Date of Award

Spring 1986

Project Type


Program or Major


Degree Name

Doctor of Philosophy


In North America, and in many other parts of the world, freight trains still employ pneumatic equipment for braking. The 26C locomotive valve and control valves of the cars are connected by a brake pipe which serves the dual purpose of conducting pneumatic power and transmitting the control signal (brake signal) from the locomotive to each car of the train. The development of the air brake system has been largely empirical and experimental, which may take years to develop a new design.

In this thesis, a new brake pipe mathematical model is developed, including the interaction of the branch pipe. Two different numerical methods (finite difference and finite element techniques) are developed to provide transient and steady state solutions for the new brake pipe model with leakage. Two mathematical models are developed to describe and study the dynamic behaviour of the 26C locomotive valve parts, namely the complete and modified models. The combination of the implicit finite difference solution technique and the modified model of the 26C valve are found to be better than any other of the present developed combinations for providing an accurate and fast simulation.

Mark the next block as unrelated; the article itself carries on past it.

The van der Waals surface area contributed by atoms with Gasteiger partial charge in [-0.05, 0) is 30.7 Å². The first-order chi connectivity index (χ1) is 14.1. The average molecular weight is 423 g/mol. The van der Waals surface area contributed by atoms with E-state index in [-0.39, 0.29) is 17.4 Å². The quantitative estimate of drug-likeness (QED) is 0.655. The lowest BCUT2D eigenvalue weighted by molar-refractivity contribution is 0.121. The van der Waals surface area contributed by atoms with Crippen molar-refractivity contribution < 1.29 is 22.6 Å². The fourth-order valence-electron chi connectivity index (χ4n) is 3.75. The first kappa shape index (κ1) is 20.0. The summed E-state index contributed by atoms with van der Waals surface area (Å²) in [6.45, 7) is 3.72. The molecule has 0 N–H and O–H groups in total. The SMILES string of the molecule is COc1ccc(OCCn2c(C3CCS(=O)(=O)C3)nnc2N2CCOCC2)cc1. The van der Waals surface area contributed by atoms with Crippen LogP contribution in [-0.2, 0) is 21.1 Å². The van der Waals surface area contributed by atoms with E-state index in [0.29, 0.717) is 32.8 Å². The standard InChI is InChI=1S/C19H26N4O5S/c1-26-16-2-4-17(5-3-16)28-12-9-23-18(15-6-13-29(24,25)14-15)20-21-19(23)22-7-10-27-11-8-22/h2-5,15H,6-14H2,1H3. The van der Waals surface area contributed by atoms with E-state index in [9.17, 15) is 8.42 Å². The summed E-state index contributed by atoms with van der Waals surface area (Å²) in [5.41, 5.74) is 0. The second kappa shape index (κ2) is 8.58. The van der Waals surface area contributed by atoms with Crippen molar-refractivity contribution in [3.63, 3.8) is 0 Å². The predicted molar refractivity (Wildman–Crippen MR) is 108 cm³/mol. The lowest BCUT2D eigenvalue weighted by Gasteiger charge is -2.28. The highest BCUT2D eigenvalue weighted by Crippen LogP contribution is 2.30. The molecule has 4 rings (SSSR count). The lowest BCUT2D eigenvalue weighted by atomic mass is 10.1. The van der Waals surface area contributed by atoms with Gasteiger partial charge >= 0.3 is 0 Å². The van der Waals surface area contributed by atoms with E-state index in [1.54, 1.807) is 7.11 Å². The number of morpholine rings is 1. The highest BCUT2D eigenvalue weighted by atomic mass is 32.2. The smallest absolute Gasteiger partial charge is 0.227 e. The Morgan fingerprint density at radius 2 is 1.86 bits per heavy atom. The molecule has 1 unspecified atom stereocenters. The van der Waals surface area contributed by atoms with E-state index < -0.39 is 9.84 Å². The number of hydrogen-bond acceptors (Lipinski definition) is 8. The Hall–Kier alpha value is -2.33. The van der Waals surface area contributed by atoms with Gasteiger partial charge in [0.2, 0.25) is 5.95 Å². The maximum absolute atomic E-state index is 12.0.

Mathematical models for the ABD/ABDW subvalves are developed and incorporated with the air brake system model. The new mathematical models for the ABD/ABDW are capable of describing the dynamic behaviour of these valves for any of the several application modes (service, emergency, recharge, dry charge and recharge after emergency).

These models and numerical techniques were used to develop a simulation program for the air brake system. This Fortran program is a very good tool to analyze and simulate the transient and steady state behaviour of the air brake system.